Joey Faust is a career criminal, a man to whom locks mean nothing, and a recent escapee from prison--with the help of Major Paul Krenner and his femme fatale Laura Matson. Joey doesnt know why the Major has broken him out of prison, but at the time he didnt seem the kind of thing to question. But when Laura gets Joey back to the Majors rural ranch, all is revealed.
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The Major doesnt have friends, nor really employees--instead hes got people around him who feel forced to work for him. Julian the guard and right-hand man believes Krenner has information about his son, so he sticks around in hopes of learning his whereabouts. Lauras just looking for a free ride. And Dr. Peter Ulof is held prisoner to Krenner by his daughter Maria, whom Krenner keeps locked in a room in the attic. Krenner is using Ulofs genius to create an invisibility ray hell then sell to the highest bidder to help create an invisible army. But acquiring some of the materials they need in order to perfect the machine will take a man with the kind of skills Joey Faust possesses.
So Ulof renders Joey invisible, Joey steals what Ulof needs for his invention, and Krenner lets them both live. Until Joey, a real charmer, worms his way in with Laura and, later, Julian, double crossing the Major, but with good intent. Joey only wants enough money to flee the country and, possibly, take his own daughter with him, and as for the others, once hes done with Krenner, theyll be free to go, too. But when Ulofs machine, which is slowly poisoning Joey with radiation, doesnt work as well as theyd hoped and Joey becomes visible again in the middle of a robbery, the plan must be pushed up and action taken immediately. In the end, all that radiation and lasers leaves a pretty big hole in the ground.
THE AMAZING TRANSPARENT MAN, released in 1960, is 57 minutes of pure stupid. I mean that in a good way. Douglas Kennedy (Joey Faust) and James Griffith (Paul Krenner) are not good actors. Kennedy projects a definite smarminess that comes off as too intentional, put-on; you can see the acting from a mile away. And Griffith alternates between being the man in control and being the man about to lose his sht. His frightened face when Joey knocks him around after becoming invisible for the first time is riotous, but the fight between them at the end, when Krenner is wailing on Joeys back like a confused ape, then screaming like a 4-year-old girl at the sight of a spider in her bed when Joey gets the upper hand is just friggin hilarious.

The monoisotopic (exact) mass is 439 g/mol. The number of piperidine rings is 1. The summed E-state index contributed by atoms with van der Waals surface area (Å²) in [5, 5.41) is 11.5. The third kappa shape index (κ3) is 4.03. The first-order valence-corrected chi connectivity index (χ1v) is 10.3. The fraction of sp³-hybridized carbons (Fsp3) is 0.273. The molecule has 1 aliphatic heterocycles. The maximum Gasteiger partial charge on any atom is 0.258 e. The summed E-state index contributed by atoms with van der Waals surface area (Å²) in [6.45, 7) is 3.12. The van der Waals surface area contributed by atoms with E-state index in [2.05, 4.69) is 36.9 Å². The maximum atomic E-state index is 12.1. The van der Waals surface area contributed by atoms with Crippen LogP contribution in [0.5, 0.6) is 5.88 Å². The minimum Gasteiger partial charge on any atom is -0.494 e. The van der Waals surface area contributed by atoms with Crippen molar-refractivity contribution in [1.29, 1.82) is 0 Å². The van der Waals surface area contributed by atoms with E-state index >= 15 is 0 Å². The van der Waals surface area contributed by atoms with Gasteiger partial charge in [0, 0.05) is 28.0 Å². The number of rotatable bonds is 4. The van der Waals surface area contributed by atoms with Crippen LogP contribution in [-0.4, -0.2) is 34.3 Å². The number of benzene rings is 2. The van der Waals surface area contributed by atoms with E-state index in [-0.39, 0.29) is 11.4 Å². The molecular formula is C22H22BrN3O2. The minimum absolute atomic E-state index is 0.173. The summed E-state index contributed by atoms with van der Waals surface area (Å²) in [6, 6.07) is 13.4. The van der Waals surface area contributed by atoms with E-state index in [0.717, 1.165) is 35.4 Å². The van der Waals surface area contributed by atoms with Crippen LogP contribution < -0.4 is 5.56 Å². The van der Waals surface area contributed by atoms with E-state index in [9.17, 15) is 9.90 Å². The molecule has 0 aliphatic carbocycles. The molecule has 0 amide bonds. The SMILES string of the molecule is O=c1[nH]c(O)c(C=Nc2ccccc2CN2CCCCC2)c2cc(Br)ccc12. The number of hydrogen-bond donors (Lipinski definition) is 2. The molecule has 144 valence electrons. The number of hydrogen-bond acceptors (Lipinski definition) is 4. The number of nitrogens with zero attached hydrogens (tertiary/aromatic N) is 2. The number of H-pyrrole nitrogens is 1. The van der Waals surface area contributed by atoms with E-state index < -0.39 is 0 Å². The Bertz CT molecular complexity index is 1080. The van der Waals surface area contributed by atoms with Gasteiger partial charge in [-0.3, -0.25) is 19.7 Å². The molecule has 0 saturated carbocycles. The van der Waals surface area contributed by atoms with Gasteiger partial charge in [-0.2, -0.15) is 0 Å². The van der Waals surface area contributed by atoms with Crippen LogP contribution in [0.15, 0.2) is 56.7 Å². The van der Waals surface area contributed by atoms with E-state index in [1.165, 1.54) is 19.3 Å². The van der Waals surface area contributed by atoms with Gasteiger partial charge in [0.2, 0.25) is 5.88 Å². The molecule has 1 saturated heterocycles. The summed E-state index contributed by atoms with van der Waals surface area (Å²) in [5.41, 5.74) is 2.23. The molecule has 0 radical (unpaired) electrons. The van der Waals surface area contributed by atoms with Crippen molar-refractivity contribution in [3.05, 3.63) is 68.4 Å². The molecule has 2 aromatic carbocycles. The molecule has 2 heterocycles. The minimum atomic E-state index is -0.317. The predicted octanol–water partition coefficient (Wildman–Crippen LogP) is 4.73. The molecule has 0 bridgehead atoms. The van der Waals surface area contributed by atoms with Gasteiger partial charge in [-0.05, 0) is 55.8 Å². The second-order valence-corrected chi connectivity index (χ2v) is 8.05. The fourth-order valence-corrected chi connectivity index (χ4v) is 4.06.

Jack Lewis (who also is listed as an uncredited writer of BILLY THE KID VERSUS DRACULA) has simply tossed together a plot, but not thought through the mechanics very well. For example, Krenner keeps Ulofs daughter locked in the attic--but Ulofs lab is in the attic as well, and Marias room is just off to one side of it, so Ulofs pretty much working alongside his daughter all day. Theres nothing to stop him from just slipping a note to her under the door. And on Joeys first night there, he tries to get Julians attention so the henchman will come into the room and Joey can attack him. How does he get Julians attention? By scraping his drinking glass against the wall. What? Hey, whatever, man.
The effects were decent enough, I guess, watching a guinea pig, and then Joey, become invisible. You couldnt see the strings on the items invisible Joey carries around, but the fight scene with invisible Joey knocking out a security guard were embarrassing to watch. Its not Sonny Corleone Vs. Carlo Rizzi bad, but still pretty bad.
And yet . . . theres something overall charming about this movie. I know its crap, but Ive seen it three times now and will probably, eventually, see it again. I know part of that is my affinity for bad movies, but despite its cheese factor, there is something very watchable about THE AMAZING TRANSPARENT MAN, and I just havent figured out yet what it is. I suspect it may have something to do with the characters and how, in the end, theyve all gone through the growth necessary for a successful story. Julian and Laura betray Krenner, Ulof is freed, and even Joey goes back one last time to do the right thing. That is very satisfying to me and shows that, even though there were holes galore in the plot, someone was paying enough attention to care about the characters and give the audience something to cheer for in the end.
I think all of these factors balance each other out pretty well, which earns this movie a solid 3 stars. At this stage, considering the quality weve seen so far in this series, Ill take what I can get.
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